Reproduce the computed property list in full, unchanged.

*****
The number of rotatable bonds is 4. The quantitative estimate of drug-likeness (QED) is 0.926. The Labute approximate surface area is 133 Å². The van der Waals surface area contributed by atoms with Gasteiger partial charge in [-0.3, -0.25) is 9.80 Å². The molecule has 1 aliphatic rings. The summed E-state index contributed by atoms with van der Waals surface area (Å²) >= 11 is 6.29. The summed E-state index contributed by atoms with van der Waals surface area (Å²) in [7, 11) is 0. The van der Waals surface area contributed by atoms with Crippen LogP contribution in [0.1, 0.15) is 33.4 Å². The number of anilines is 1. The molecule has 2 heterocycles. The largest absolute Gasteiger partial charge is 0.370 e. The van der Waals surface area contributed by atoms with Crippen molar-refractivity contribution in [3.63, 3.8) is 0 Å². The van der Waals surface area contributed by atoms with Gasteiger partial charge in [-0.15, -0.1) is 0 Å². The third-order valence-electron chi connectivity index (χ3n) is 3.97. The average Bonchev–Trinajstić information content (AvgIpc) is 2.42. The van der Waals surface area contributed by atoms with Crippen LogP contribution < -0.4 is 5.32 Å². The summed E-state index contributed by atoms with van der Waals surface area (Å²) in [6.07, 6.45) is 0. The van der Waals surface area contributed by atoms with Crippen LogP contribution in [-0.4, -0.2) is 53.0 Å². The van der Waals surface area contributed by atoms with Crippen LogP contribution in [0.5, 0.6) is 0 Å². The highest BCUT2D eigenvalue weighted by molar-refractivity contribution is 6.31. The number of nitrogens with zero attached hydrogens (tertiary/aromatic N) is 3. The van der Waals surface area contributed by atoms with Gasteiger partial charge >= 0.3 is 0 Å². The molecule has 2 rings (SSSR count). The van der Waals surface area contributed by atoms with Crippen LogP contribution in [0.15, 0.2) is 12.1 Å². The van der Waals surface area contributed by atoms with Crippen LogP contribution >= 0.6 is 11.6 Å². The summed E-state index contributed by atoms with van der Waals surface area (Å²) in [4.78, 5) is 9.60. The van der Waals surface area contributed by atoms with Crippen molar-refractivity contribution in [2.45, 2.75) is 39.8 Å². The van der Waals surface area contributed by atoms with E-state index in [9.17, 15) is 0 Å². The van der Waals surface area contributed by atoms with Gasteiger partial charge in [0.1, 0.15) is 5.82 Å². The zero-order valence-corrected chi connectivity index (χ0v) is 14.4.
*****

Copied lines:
The number of rotatable bonds is 4. The quantitative estimate of drug-likeness (QED) is 0.926. The Labute approximate surface area is 133 Å². The van der Waals surface area contributed by atoms with Gasteiger partial charge in [-0.3, -0.25) is 9.80 Å². The molecule has 1 aliphatic rings. The summed E-state index contributed by atoms with van der Waals surface area (Å²) >= 11 is 6.29. The summed E-state index contributed by atoms with van der Waals surface area (Å²) in [7, 11) is 0. The van der Waals surface area contributed by atoms with Crippen LogP contribution in [0.1, 0.15) is 33.4 Å². The number of anilines is 1. The molecule has 2 heterocycles. The largest absolute Gasteiger partial charge is 0.370 e. The van der Waals surface area contributed by atoms with Crippen molar-refractivity contribution in [3.63, 3.8) is 0 Å². The van der Waals surface area contributed by atoms with Gasteiger partial charge in [-0.15, -0.1) is 0 Å². The third-order valence-electron chi connectivity index (χ3n) is 3.97. The average Bonchev–Trinajstić information content (AvgIpc) is 2.42. The van der Waals surface area contributed by atoms with Crippen LogP contribution < -0.4 is 5.32 Å². The summed E-state index contributed by atoms with van der Waals surface area (Å²) in [6.07, 6.45) is 0. The van der Waals surface area contributed by atoms with Crippen LogP contribution in [-0.4, -0.2) is 53.0 Å². The van der Waals surface area contributed by atoms with Crippen LogP contribution in [0.5, 0.6) is 0 Å². The highest BCUT2D eigenvalue weighted by molar-refractivity contribution is 6.31. The number of nitrogens with zero attached hydrogens (tertiary/aromatic N) is 3. The van der Waals surface area contributed by atoms with Gasteiger partial charge >= 0.3 is 0 Å². The molecule has 2 rings (SSSR count). The van der Waals surface area contributed by atoms with Crippen LogP contribution in [0.15, 0.2) is 12.1 Å². The van der Waals surface area contributed by atoms with Crippen LogP contribution >= 0.6 is 11.6 Å². The summed E-state index contributed by atoms with van der Waals surface area (Å²) in [4.78, 5) is 9.60. The van der Waals surface area contributed by atoms with Crippen molar-refractivity contribution in [2.45, 2.75) is 39.8 Å². The van der Waals surface area contributed by atoms with E-state index in [9.17, 15) is 0 Å². The van der Waals surface area contributed by atoms with Gasteiger partial charge in [0.1, 0.15) is 5.82 Å². The zero-order valence-corrected chi connectivity index (χ0v) is 14.4.